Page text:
10. #185
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    I use cruise control constantly, even in metropolitan traffic. The up and down buttons allow me (most of the time) to follow the flow of traffic without having to use brakes or the accelerator pedal. There is no sudden "disconnect" if I have to use the brakes because of stupidity in front of me, I have been driving about half a kilometer up the road anyway. I despair of drivers who have so little skills that they have to jam on the brakes because they think they're going to run into the car in front when all they needed to do was take their big fat feet off the accelerator pedal for a moment or two a few seconds earlier....................
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  11. #186
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    My Xantia has cruise control. I've never tried to use it. The brake/accelerator setup on the Xantia is as close to perfection as I have ever had on a car. The "silly spring" to give the Xantia a more "normal" brake pedal feel was dispensed with on the first day I owned the car and replaced with a similar length of conduit. The result is instant/no lag braking as the foot slides off the accelerator onto the brake pedal which is actually lower than the accelerator in most cases except very hard acceleration.

    With cruise control, where does the right foot go? Resting on the floor? In an emergency, one can use the right foot on either the brake pedal or the accelerator pedal. If it is always on the accelerator (ie non-cruise control), the brake is a split second sideways movement away. It is also on the correct pedal if the best cause of action is acceleration.

    In a considered reaction I favour acceleration as it stabilises the car and removes one from potential danger. Front wheel drive aids in this as it drags the car away in whatever direction one is steering.

    In an instinctive reaction I brake (eg ball rolls onto road often followed by a child chasing it).

    Looking at my driving record, maybe I should be on cruise control but I tend to drive as though the world is a game of chess, and each player has its own range of movement and in context the most likely moves it will make. So when I look out of the windscreen I am taking in all of the players and making my moves to accomplish my goals in an ever changing scenario. My concentration often ignores non-physical threats such as speed cameras but I pay my bribes on time and in full. I am not prepared to pay in blood so I stick to a style that is natural for me. I learned a lot about a serious accident I had in 1965 (my fault), two years after gaining my licence. For the last half century I haven't made that mistake.
    In a 2CV as a daily driver there is no second chance in an accident. It is a full time job reading the traffic and keeping momentum (crucial in a car with no torque). I know where I stand when I look up at the bullbars of a Ford Ranger, and wonder why they allow such devices in our large cities that bade the bullock drays farewell a century ago.

    John
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  12. #187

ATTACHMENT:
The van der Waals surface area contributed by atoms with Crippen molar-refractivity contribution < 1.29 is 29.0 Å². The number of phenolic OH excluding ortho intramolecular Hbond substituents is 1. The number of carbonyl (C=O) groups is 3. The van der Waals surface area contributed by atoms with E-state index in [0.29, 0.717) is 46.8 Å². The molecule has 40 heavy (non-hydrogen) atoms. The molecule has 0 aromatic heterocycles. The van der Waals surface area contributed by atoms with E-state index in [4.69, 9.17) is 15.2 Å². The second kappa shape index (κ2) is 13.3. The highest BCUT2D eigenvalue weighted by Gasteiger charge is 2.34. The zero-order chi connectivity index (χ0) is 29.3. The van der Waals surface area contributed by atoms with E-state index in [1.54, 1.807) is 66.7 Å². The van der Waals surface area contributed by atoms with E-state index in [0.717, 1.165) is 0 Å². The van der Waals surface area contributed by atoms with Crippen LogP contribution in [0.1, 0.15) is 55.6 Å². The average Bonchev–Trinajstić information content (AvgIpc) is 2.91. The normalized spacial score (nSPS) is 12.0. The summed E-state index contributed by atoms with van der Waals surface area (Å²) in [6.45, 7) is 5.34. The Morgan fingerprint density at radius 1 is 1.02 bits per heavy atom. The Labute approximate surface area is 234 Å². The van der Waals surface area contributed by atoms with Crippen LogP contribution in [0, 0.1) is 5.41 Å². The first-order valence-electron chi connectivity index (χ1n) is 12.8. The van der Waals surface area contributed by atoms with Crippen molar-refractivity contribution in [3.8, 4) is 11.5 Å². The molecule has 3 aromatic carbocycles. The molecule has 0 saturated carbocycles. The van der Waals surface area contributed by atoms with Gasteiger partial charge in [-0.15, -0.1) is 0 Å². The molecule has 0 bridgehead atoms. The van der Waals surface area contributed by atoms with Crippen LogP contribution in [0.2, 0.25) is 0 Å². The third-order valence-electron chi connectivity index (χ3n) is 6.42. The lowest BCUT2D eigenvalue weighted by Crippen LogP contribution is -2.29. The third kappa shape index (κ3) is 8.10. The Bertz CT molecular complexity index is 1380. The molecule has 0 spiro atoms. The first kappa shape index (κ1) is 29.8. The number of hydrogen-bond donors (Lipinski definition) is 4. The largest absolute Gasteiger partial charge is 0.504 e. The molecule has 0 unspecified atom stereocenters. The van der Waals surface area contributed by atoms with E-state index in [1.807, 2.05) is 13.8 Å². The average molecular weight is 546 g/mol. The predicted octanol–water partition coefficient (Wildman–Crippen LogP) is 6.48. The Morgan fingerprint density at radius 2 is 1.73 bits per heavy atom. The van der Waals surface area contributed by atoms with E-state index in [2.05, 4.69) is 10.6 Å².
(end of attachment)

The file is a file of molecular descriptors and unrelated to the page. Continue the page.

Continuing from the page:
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    Quote Originally Posted by Kim Luck View Post
    I use cruise control constantly, even in metropolitan traffic. The up and down buttons allow me (most of the time) to follow the flow of traffic without having to use brakes or the accelerator pedal. There is no sudden "disconnect" if I have to use the brakes because of stupidity in front of me, I have been driving about half a kilometer up the road anyway. I despair of drivers who have so little skills that they have to jam on the brakes because they think they're going to run into the car in front when all they needed to do was take their big fat feet off the accelerator pedal for a moment or two a few seconds earlier....................
    That is what I found fun about it on the few rentals I have had with cruise control.

    I don't think most people use it like that. They use it to "cruise". Usually on the freeway, usually at a lower speed than the zoning, usually in the far right lane, mind AWOL.

    One thing though. I found it took balls of steel to keep calm on cruise control at high speeds when passing trucks on some of the freeways where the lines were narrowed down to accomodate roadworks. I guess I had less than one metre either side (concrete barrier on the left, semi double on the right - feels like being between a truck and a hard place). Didn't like it.
    ACHTUNG ALLES LOOKENPEEPERS

    Das computermachine is nicht fur gefingerpoken und mittengrabben. Ist easy schnappen der springenwerk, blowenfusen und poppencorken mit spitssparken. Ist nicht fur gewerken bei das dummkopfen. Das rubbernecken sightseeren keepen hands in das pockets-relaxen und watch das blinkenlights.

  13. #188
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    Well if the current and recent train wrecks are any indication of driverless vehicles and the obvious lack of sensible backup systems I will not go near them. With trains they developed systems 100-150 years ago to limit problems. It would appear as though the current computer nerds have thrown out those old fashioned ideas and 'developed' what a nerd sees as reliable control systems. Hmmmm

    Looking at the carnage you can see that saving man power has saved a lot of money. Interesting to know where the money saving went ??